between the candidate marker and another gene that is the real susceptibility
Population stratification is a potential issue in genetically heterogeneous
populations like that of the United States. This is an inherent weakness of
a case-control study design. A family-based association study, such as transmission/disequilibrium
testing, is more desirable to address this issue. Assessing the confounding
of interactions is an evolving area of epidemiology. Factors that may not
be confounders in a regular analysis may still change the estimate of the
effect of the gene polymorphism–smoking interaction. In addition, we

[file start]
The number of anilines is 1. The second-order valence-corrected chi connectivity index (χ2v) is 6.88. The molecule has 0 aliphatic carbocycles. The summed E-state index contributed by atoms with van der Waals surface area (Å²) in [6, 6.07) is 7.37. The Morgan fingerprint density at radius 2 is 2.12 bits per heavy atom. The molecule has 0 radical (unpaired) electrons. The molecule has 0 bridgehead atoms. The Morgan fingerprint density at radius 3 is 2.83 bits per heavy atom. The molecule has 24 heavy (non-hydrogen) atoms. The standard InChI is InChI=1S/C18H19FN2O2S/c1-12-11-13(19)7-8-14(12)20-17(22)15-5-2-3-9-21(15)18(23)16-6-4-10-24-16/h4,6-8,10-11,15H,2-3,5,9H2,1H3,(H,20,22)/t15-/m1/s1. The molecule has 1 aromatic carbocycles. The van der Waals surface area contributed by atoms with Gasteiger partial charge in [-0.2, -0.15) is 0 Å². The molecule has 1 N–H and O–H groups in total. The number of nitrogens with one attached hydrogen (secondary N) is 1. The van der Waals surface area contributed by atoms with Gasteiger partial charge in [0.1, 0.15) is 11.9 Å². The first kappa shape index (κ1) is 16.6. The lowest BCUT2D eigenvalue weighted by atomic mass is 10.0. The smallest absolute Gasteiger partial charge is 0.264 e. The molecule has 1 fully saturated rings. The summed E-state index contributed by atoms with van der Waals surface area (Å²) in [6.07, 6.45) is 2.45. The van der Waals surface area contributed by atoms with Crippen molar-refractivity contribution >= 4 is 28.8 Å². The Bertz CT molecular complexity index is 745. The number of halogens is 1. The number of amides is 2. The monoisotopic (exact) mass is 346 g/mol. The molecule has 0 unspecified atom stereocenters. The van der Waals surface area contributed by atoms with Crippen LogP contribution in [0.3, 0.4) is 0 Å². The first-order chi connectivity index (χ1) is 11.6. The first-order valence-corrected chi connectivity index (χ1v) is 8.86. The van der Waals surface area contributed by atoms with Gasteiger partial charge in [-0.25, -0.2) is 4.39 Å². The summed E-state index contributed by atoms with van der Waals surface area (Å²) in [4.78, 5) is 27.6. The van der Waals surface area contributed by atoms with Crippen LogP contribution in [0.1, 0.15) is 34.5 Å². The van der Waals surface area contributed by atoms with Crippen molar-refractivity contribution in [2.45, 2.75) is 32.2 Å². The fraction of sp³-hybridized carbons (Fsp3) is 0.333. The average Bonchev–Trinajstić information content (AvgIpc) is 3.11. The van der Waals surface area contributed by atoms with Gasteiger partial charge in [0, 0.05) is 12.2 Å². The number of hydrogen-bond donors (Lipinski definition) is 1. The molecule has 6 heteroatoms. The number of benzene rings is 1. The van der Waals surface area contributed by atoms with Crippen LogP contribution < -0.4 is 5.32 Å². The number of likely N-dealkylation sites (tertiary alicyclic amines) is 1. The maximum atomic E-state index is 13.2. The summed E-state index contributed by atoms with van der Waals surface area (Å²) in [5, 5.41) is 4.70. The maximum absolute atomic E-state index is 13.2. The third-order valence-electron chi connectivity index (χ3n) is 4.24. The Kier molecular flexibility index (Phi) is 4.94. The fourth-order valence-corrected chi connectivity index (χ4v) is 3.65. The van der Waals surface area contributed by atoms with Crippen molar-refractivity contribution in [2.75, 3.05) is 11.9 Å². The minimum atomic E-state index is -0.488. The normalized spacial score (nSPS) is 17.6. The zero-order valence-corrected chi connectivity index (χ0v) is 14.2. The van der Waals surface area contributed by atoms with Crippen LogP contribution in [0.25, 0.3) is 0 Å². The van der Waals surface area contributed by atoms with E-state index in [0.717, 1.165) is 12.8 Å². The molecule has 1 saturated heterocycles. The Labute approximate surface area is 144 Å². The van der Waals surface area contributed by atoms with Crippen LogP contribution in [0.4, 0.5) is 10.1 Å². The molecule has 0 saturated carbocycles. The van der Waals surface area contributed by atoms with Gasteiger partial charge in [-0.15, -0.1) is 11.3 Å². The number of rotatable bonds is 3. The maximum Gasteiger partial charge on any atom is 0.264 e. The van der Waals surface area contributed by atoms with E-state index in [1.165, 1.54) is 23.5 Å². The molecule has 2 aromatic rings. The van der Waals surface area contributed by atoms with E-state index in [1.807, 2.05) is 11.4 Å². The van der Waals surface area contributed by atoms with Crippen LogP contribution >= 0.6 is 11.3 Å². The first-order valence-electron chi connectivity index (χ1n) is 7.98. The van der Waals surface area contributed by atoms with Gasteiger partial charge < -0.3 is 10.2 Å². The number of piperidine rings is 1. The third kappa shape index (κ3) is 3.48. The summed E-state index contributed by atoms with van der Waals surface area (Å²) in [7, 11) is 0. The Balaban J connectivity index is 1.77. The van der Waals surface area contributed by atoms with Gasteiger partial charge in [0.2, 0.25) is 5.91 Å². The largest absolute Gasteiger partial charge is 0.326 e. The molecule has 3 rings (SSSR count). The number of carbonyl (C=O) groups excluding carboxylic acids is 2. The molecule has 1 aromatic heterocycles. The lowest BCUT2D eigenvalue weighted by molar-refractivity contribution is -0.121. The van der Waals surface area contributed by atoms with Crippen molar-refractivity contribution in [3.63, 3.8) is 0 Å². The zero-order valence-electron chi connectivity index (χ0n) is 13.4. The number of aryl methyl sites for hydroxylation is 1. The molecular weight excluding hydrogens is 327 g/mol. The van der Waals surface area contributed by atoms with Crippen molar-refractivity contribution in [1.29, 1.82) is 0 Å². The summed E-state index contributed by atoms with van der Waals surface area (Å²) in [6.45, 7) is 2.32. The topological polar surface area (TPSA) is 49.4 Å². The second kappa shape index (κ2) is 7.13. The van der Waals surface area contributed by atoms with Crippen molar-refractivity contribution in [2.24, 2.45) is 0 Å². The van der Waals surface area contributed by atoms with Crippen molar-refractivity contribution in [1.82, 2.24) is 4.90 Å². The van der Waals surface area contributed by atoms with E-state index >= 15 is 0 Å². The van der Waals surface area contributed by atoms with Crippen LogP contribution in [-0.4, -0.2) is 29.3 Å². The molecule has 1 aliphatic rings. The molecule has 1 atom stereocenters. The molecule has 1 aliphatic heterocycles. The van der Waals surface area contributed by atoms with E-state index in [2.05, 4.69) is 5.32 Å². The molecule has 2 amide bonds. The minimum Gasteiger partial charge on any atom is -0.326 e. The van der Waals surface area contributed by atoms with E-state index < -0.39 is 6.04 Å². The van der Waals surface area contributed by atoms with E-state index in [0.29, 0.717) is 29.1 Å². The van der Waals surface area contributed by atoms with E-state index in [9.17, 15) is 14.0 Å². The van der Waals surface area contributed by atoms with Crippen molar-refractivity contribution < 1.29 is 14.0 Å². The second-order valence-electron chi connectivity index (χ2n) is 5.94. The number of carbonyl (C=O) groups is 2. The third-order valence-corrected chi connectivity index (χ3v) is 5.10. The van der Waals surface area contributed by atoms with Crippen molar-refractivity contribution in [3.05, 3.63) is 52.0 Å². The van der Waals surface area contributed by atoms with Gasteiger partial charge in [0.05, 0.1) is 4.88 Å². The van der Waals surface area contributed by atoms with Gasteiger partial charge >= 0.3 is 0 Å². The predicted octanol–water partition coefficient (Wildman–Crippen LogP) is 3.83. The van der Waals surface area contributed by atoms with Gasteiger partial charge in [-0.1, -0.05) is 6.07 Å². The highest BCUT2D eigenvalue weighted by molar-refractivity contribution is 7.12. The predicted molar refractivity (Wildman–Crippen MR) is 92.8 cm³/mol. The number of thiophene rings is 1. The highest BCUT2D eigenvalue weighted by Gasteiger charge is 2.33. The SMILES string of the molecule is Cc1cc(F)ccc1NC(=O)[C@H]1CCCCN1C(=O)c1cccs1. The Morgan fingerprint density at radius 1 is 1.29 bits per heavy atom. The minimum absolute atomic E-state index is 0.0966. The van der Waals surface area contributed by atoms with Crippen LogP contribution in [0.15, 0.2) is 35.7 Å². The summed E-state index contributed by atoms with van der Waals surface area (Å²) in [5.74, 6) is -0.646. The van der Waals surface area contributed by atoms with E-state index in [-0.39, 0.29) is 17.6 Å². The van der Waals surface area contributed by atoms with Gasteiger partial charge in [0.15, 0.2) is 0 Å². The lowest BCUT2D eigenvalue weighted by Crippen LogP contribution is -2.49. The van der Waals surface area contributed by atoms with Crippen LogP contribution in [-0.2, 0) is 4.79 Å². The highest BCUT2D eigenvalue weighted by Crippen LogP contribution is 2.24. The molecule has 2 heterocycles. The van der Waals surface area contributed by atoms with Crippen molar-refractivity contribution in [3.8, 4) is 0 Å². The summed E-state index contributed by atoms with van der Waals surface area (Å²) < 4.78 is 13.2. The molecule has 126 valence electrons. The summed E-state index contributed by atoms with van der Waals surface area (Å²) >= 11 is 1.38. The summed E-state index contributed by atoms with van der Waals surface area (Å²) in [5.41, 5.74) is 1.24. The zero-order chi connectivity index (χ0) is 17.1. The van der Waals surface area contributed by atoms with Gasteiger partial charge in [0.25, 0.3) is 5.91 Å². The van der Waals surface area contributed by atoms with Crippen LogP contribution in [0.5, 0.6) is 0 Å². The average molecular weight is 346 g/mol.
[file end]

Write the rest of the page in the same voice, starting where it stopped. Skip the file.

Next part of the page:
only examined maternal genotypes, and the role of fetal genotypes in modifying
the adverse effect of cigarette smoke and maternal-fetal gene interaction
remains to be determined.
The rapid advances in the Human Genome Project, bioinformatics, and
biotechnology have provided unprecedented opportunities as well as challenges
in understanding the genetic basis for individual differences in susceptibility
to environmental exposures.41 As discussed
in a recent commentary,42 much work remains
to be done and many methodological challenges remain to be addressed in this
research area. A coherent gene-environment approach, with attention to genetically
susceptible populations who are disproportionately exposed to environmental
reproductive hazards, may provide further insights into the etiology of intrauterine
growth restriction and preterm birth and may help identify high-risk subpopulations
for clinical or public health interventions.